if you wnat to know more, let me know! we sequence regularly, but like I said, not entire genomes!!

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Post by MrMistery » Thu Aug 11, 2005 6:11 pm

When i was at the national lot i went to the national research centre. There they had a machine called "DNA sequencer"(guess what it does. Hint:it doesn't make espresso :D ). An incredible thing: you just put the DNA molecule there and it gives you the whole genome(i assume it has limits though..). At a measly 50.000 euros...
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Post by chemistry_freako » Fri Aug 12, 2005 3:48 am

hmms but Sanger's dideoxy method of sequencing does seem like an option u could use - it basically involves the use od dideoxynucleotides (ddNTPs) in addition to the normal nucleotides (dNTPs) found in DNA. Since ddNTPs don't have a 3'OH end, but instead have a 3'H end, further addition of nucleotides to the strand cannot carry on.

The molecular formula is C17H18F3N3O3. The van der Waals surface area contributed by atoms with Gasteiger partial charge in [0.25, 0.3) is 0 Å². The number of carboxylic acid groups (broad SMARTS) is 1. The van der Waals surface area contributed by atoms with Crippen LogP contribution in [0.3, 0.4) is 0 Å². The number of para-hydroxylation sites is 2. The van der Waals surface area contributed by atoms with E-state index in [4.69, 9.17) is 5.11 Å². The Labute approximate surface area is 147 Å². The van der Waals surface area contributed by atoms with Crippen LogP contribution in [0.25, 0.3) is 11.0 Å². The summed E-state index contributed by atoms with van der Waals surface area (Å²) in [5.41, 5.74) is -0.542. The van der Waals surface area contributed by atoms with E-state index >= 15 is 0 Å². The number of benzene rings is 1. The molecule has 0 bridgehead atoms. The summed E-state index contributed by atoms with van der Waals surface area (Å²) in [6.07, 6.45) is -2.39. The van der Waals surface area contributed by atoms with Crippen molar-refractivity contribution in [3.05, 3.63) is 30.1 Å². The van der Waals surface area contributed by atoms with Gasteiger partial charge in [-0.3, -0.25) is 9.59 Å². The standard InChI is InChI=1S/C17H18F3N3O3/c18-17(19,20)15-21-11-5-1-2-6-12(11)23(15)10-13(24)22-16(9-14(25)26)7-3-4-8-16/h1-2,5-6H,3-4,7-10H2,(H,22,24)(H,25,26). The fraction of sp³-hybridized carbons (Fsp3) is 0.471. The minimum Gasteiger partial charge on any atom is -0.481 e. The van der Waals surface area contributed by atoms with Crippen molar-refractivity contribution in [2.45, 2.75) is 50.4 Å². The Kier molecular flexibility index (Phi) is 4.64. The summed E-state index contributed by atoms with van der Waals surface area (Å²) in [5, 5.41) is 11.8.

http://www.bio.davidson.edu/courses/Bio111/seq.html
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Post by canalon » Fri Aug 12, 2005 3:59 am

Automatic sequencing uses the dideoxy method... But they just use a machine that can make the reactions, run capillary electrophoresis and read the results without human intervention. The classical sequencing by hand and with radioactively labeled terminating ddNTP is a pain with 4 runs (one per ddNTP added in the mix), with a machine, it's faster and cleaner (do not use radioactivity but fluorescent labeled ddNTP, with four colors, so that you can read the sequence in one run, and one reaction, not 4), but you still need clean DNA (And I am having trouble those days having that....) and a good tech (I won't comment on that either...).